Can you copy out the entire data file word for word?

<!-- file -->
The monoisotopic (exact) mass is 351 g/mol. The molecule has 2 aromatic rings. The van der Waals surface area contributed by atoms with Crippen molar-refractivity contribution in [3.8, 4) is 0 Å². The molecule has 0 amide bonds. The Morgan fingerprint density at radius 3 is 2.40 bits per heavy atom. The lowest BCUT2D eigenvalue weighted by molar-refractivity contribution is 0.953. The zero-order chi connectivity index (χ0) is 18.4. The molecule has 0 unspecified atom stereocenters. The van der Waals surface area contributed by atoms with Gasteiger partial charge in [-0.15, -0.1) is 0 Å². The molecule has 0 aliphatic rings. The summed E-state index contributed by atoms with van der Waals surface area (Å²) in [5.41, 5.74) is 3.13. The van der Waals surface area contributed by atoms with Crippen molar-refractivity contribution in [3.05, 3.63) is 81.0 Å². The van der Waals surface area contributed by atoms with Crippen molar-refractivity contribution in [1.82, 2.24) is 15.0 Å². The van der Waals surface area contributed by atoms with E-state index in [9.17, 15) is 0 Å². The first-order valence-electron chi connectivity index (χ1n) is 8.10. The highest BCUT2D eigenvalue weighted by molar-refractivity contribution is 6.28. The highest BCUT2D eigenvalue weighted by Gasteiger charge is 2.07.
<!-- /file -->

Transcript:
The monoisotopic (exact) mass is 351 g/mol. The molecule has 2 aromatic rings. The van der Waals surface area contributed by atoms with Crippen molar-refractivity contribution in [3.8, 4) is 0 Å². The molecule has 0 amide bonds. The Morgan fingerprint density at radius 3 is 2.40 bits per heavy atom. The lowest BCUT2D eigenvalue weighted by molar-refractivity contribution is 0.953. The zero-order chi connectivity index (χ0) is 18.4. The molecule has 0 unspecified atom stereocenters. The van der Waals surface area contributed by atoms with Gasteiger partial charge in [-0.15, -0.1) is 0 Å². The molecule has 0 aliphatic rings. The summed E-state index contributed by atoms with van der Waals surface area (Å²) in [5.41, 5.74) is 3.13. The van der Waals surface area contributed by atoms with Crippen molar-refractivity contribution in [3.05, 3.63) is 81.0 Å². The van der Waals surface area contributed by atoms with Crippen molar-refractivity contribution in [1.82, 2.24) is 15.0 Å². The van der Waals surface area contributed by atoms with E-state index in [9.17, 15) is 0 Å². The first-order valence-electron chi connectivity index (χ1n) is 8.10. The highest BCUT2D eigenvalue weighted by molar-refractivity contribution is 6.28. The highest BCUT2D eigenvalue weighted by Gasteiger charge is 2.07.